Former Cabinet minister Nkosana Moyo has thrown down the gauntlet and announced he will be running for President in elections expected next year.
Moyo told journalists at a Press briefing in Harare yesterday that President Robert Mugabe – in power since majority rule from Britain 37 years ago – was behaving “like an undisciplined relay runner” by not handing over power.
“I believe that the time has come for all of us to say enough is enough. It is not time for us to imagine a different being for our country, but to set about creating it. It is only us and nobody else who can do it,” he said.
Moyo left government in a huff in 2001 after being appointed Industry minister in a government then styled “war Cabinet” by Mugabe established at the height of the land reform programme, with the President famously accusing him of cowardly quitting by fax from South Africa.
Mugabe said he wanted “amadoda sibili” (real men), not quitters, but Moyo has set the record straight, saying he personally handed over his resignation to the veteran ruler and did not quit by fax as alleged.
The former Cabinet minister said he has consulted with Zimbabweans at home and abroad before making the decision to contest in next year’s elections.
“What has come out very clearly is that many people, both within the country and in the Diaspora, are yearning for a country that embodies most if not all the ideals we as a people went to war for,” he said.
“Those of us who are old enough will remember the abuse we suffered at the hands of Ian Smith’s soldiers, his police, judiciary and the general injustice that was the norm of that era.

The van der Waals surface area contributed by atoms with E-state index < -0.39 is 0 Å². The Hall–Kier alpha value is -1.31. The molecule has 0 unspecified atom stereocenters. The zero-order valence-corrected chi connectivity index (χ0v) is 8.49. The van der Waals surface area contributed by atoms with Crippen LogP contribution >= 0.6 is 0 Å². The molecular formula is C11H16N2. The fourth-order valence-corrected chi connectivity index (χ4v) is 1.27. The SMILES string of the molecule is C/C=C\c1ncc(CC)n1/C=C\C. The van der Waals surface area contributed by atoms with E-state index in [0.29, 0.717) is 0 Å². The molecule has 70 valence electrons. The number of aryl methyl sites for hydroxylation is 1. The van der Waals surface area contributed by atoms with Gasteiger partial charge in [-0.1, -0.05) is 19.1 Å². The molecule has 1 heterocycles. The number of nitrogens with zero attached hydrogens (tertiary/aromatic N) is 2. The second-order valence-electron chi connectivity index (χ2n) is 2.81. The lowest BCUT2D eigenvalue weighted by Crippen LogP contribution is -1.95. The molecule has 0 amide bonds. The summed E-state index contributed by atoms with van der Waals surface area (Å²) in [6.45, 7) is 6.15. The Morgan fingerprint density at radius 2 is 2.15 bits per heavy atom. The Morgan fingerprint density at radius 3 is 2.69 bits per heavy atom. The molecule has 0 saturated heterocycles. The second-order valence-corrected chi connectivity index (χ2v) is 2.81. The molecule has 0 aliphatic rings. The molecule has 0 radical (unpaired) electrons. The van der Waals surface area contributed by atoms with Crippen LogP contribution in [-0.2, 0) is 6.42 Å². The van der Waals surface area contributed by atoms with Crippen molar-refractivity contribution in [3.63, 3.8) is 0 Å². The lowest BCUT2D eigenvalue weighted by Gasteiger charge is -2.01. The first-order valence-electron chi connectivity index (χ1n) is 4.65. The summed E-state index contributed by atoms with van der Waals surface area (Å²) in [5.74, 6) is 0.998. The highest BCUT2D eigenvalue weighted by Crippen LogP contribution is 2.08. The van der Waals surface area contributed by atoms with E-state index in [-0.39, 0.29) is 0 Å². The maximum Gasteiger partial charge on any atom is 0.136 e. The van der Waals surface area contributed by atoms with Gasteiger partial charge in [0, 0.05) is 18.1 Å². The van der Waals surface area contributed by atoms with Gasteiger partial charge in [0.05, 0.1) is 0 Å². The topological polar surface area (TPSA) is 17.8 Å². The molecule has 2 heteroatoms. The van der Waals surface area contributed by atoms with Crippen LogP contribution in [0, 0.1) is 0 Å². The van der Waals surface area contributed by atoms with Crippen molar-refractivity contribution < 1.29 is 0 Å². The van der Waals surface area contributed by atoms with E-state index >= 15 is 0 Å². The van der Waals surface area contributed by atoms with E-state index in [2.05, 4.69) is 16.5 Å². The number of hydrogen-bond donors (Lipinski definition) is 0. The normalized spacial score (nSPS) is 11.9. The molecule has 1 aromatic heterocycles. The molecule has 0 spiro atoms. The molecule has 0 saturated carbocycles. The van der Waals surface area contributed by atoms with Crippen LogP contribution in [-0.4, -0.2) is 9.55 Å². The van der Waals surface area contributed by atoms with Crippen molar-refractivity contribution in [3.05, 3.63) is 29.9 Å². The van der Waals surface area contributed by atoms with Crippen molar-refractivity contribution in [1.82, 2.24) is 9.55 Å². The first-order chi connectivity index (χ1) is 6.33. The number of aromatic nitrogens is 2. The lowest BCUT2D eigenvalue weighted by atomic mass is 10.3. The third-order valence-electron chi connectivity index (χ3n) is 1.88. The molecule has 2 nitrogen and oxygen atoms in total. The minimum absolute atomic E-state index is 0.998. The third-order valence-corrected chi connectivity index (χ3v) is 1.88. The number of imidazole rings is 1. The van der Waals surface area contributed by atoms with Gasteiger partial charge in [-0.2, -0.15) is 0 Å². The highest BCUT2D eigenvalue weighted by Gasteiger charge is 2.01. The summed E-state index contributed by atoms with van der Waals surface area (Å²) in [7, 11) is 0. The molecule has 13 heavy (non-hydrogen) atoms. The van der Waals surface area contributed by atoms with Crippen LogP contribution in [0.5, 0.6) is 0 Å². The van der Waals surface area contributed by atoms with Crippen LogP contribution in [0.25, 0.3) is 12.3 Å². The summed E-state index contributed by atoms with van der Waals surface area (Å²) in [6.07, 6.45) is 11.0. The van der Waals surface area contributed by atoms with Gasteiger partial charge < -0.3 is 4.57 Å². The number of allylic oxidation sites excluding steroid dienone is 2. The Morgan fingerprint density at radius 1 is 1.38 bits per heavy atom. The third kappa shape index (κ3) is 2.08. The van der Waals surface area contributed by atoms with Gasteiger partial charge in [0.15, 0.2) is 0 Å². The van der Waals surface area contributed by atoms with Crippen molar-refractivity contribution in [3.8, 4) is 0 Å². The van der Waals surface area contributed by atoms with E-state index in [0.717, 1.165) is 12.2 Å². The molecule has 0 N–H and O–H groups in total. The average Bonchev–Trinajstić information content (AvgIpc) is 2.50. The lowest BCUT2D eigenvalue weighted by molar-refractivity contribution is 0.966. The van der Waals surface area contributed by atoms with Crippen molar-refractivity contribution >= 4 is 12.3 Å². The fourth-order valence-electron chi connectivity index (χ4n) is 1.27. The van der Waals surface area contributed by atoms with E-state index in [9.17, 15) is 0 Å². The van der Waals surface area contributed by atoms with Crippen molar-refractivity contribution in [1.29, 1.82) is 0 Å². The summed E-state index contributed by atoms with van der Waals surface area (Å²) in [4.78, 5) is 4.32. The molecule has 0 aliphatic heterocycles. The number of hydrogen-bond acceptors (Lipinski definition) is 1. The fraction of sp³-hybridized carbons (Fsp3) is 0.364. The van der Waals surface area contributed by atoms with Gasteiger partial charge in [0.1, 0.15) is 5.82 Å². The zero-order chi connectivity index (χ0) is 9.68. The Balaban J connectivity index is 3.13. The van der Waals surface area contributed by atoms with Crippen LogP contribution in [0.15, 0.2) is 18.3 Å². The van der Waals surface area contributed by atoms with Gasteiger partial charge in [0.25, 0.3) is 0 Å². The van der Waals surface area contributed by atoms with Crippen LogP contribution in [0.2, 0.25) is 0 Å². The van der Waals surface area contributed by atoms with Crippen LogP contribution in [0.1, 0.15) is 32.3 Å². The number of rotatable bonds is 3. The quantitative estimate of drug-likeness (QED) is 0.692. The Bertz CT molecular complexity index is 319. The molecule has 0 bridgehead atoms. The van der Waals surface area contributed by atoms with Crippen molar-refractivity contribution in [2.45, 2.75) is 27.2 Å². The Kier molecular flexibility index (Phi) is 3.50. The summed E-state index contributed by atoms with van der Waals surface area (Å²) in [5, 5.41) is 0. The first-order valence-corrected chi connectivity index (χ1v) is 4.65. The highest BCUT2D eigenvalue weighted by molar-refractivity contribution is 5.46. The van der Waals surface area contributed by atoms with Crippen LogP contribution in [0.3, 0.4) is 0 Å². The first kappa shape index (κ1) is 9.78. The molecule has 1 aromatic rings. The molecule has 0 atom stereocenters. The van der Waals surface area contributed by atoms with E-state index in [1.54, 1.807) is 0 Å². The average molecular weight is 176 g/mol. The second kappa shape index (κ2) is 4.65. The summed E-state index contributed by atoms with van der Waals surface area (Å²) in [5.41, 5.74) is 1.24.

“How can it be that in an independent Zimbabwe our people get subjected to the same.
“Just like me, a lot of you feel that we cannot continue to stand by and by omission, be party to these abuses.”
Moyo characterised Zimbabwe as a “broken society” with a fast-shrinking economy that is “10% of what it was seven years ago”.
Asked of his opinion of Mugabe, Moyo said the President had run his race and handing over the baton was long overdue.
“President Mugabe has run his race. We must respect him for his contributions to the country,” he said.
“He has made mistakes, but we need to persuade him for the sake of us all that it is time he passes on the baton to someone else.
“In a relay all four runners need to understand that the discipline of handing over the baton is meant to make sure the team wins.
“It is indiscipline that automatically results in the loss of the team to refuse to hand over the baton.
“Staying with Mugabe would have been a sign of cowardice because I did not agree with the wrong way they were doing things.”
Moyo, who will be running under the banner of a new political outfit known as Alliance for the People’s Agenda, said he respected Zanu PF’s populist programmes such as the land reform and indigenisation.
“These are meant to make sure citizens participate in the economy, but our problems have never been about these polices, it is implementation,” he said.
Regarding Gukurahundi and other atrocities, Moyo said Zimbabweans needed to move forward and begin to construct a better future “than concentrate on trying to reconstruct a dark past, which will deprive us of the time to build a beautiful future”.
“I am not in any way trying to belittle the pain our people have gone through in these episodes, but I just think in my humble opinion we need to direct our energies in building a future than reconstructing the past,” he said.